Attempts to circumvent Roe are as old as the ruling itself. States have enacted statutes that require waiting periods and consent from a parent or spouse before receiving an abortion. Opponents of abortion have pushed for less federal funding towards the procedure. What has followed is a seemingly unending stream of legal challenges both striking down and validating restrictions in every level of the court system. Pro-life groups rally and lobby for more significant limitations. Pro-choice groups debate them vigorously. The cycle persists.
One particularly consequential case arose in 1992, called Planned Parenthood v. Casey. Pennsylvania had enacted a law with rules restricting abortions, such as recquiring informed consent and a 24-hour waiting period before one could actually receive the procedure. It also stipulated that a minor needed the consent of a parent and a married woman needed to demonstrate that her husband was aware of her intentions. Many considered this a chance for the Supreme Court to overturn Roe when they elected to take up the case, but the ruling proved to be a mixed bag. The Court reaffirmed Roe, but most of the provisions of the Pennsylvania law were permitted to remain in place due to a new precedent regarding abortion laws. The more recent precedent read that state regulations could not inflict an “undue burden” or “a substantial obstacle in the path of a woman seeking an abortion before the fetus attains viability.” The decision was perplexing, to say the least. But its importance lies in the new standard it set regarding the “undue burden,” and what is considered a violation of Roe.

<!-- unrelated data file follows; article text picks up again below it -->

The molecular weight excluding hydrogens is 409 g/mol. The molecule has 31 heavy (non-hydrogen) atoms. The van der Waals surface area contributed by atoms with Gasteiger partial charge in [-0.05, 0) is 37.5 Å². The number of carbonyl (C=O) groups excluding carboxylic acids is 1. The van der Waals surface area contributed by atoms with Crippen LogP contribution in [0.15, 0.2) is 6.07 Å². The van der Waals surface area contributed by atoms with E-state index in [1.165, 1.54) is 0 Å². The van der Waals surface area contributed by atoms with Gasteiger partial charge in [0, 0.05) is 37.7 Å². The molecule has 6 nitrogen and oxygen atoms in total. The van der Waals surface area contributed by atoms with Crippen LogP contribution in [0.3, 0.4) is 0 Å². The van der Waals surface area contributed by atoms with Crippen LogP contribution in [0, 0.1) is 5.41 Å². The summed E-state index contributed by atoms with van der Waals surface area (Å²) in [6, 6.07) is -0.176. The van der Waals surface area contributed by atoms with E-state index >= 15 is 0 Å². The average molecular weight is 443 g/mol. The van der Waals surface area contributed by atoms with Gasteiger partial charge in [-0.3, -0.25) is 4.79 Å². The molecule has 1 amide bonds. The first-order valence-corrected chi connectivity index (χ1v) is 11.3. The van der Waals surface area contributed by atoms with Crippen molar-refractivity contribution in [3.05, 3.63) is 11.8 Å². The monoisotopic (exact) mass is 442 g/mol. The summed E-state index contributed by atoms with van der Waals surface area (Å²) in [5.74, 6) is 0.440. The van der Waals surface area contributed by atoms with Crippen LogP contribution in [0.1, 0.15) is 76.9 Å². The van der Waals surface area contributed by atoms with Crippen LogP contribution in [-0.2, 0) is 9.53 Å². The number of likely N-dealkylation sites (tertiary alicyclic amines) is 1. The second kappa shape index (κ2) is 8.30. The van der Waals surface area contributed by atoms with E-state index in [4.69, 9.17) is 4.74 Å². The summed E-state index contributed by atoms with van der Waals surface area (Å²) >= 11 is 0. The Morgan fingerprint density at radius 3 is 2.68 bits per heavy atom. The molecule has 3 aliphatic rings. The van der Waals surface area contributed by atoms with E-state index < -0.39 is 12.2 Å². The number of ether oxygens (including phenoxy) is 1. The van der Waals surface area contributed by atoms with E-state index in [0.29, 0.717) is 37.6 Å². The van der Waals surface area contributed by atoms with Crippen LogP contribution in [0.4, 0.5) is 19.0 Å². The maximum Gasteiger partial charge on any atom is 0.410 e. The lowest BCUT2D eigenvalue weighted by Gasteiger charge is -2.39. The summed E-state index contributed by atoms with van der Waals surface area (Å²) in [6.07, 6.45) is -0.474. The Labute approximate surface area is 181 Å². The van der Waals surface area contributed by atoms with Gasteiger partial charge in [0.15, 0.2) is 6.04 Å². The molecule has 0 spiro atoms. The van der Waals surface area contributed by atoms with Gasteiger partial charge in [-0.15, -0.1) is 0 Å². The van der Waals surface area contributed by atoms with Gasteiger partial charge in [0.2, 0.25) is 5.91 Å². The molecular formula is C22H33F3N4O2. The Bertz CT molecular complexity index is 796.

Both before and after Casey, challengers to abortion rights got creative when it came to finding ways to prevent abortions from taking place. The Hyde Amendment, passed in 1976, prohibits the use of federal funding, such as Medicaid, for abortions. This has had a disproportionately negative impact on low-income individuals and people of color seeking to end their pregnancies. The Partial-Birth Abortion Ban Act was upheld in 2007. This law focuses more on the procedure itself. It was the first time an abortion limitation passed without including an exception for the woman’s health. In order to further bludgeon abortion rights, there are also numberous TRAP laws, or targeted restrictions on abortion providers. These assign certain qualifications for the clinics themselves, with the clear intention of restricting access to abortions.